Company Values: They’re more important than ever

Ange Connor

Values: principles or standards of behaviour; one’s judgement of what is important in life.

Company Values (also known as Corporate Values or Core Values): are the set of guiding principles and fundamental beliefs that help a group of people function together and work towards a common business goal.

Organisations looking to hire place importance on the values fit of their potential new employee. People looking for a new job see values alignment as a critical factor in selecting their next job. Organisations looking to exit someone from their business often reference a lack of values alignment. People looking to move on from a role often give a lack of values alignment as their main motivator for wanting to leave.

In my experience, everyone wants values alignment, but so many of us struggle with finding it and when it comes to the crunch during the hiring process, the focus flips to past experience – work history, liking the potential new employee or your new boss, and salary plus the perks end up trumping values. There is generally very little talk of values at an interview. There might be one or two questions around what are your values or how do your values align with the company values.

In workplaces, we often talk about values, yet so many businesses don’t have their values defined or have defined their values, stuck them up on the wall in reception, yet no one in the workplace would be able to tell you what they were if you asked. When meeting with a client I often ask about the values of the workplace and am greeted with blank or sheepish looks; we know we should know them, but we don’t. Yet, so often the reason I am there in that meeting comes back to values or a lack thereof.

Before starting my own business, I had worked in businesses that had defined values, but they often didn’t mean much, they weren’t regularly talked about or focused on, and I couldn’t have recited them. One of the key drivers for starting my own business was the values I believed in. It wasn’t until my team started to grow that we invested the time in defining our values. As a team, we spent many hours workshopping our values and what was important to us. The best part was, the values were developed as a team and not simply chosen by me and then implemented. In bigger workplaces, involving everyone can be much harder, however, finding a way to involve your people is critical.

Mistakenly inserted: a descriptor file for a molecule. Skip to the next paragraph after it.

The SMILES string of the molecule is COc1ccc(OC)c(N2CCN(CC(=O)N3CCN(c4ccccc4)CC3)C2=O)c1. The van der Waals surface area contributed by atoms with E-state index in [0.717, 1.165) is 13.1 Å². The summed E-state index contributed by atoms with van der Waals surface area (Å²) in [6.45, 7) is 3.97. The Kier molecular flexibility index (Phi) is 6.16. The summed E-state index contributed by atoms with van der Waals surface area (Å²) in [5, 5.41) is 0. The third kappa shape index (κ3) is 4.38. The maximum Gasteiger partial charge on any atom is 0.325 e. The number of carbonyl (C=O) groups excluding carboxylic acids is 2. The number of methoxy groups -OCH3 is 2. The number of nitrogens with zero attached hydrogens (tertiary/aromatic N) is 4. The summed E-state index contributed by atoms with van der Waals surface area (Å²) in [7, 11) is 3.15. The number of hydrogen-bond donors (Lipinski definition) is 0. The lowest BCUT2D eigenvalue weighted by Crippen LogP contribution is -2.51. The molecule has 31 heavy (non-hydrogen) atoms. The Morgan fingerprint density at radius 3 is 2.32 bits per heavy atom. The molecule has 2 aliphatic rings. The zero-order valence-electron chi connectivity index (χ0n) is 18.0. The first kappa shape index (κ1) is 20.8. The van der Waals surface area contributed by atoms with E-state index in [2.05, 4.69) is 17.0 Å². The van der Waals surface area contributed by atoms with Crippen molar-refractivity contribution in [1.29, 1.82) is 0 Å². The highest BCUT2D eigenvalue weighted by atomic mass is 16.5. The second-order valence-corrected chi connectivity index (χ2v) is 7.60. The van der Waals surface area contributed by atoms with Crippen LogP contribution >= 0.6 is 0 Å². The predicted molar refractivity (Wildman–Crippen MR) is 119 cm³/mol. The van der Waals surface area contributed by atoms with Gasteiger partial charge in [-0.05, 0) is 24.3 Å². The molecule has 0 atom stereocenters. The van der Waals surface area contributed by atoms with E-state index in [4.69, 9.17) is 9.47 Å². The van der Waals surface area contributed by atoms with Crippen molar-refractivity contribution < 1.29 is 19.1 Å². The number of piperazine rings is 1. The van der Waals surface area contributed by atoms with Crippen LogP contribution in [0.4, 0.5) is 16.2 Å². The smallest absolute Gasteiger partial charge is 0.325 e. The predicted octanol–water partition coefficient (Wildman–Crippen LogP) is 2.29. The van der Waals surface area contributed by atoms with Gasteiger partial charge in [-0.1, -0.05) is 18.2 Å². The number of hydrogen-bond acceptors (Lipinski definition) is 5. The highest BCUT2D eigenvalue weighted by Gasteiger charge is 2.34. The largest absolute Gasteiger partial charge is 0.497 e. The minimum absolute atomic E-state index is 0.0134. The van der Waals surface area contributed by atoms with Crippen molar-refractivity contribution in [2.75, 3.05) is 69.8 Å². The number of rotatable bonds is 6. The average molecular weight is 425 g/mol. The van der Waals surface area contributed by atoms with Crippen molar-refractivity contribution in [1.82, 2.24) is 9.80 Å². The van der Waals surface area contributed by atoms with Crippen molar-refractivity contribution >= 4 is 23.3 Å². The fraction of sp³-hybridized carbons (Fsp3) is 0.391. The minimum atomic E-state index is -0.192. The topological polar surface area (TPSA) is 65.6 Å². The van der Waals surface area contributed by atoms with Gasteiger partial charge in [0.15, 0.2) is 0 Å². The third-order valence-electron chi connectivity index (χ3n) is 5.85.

The best part about having such clear values is that they drive our decision-making. Whenever we have had to decide if we should continue to work with a particular client because of an issue, the conversation internally always comes back to our values and often we identify there is not a values alignment, hence it helps us identify that we are not the right provider for that client. Or if there is ever an issue with behaviour or performance it can be addressed through our values. Our values provide the framework for the conversation ‘that’s not how we do things at Inspire HQ.’

One of my key learnings regarding implementing values in the workplace has been to ensure every single employee knows how they contribute to and influence the workplace values. Some team members can struggle to understand how in their role, the values impact their role if they are not directly servicing the customer or involved first hand with the product. I have often heard ‘I’m just the cleaner / accountant / admin assistant / labourer (or whatever job title they might hold) and that doesn’t apply to my role.’ If a workplace is to genuinely live and breathe its values, every team member needs to understand how their role links to the workplace values.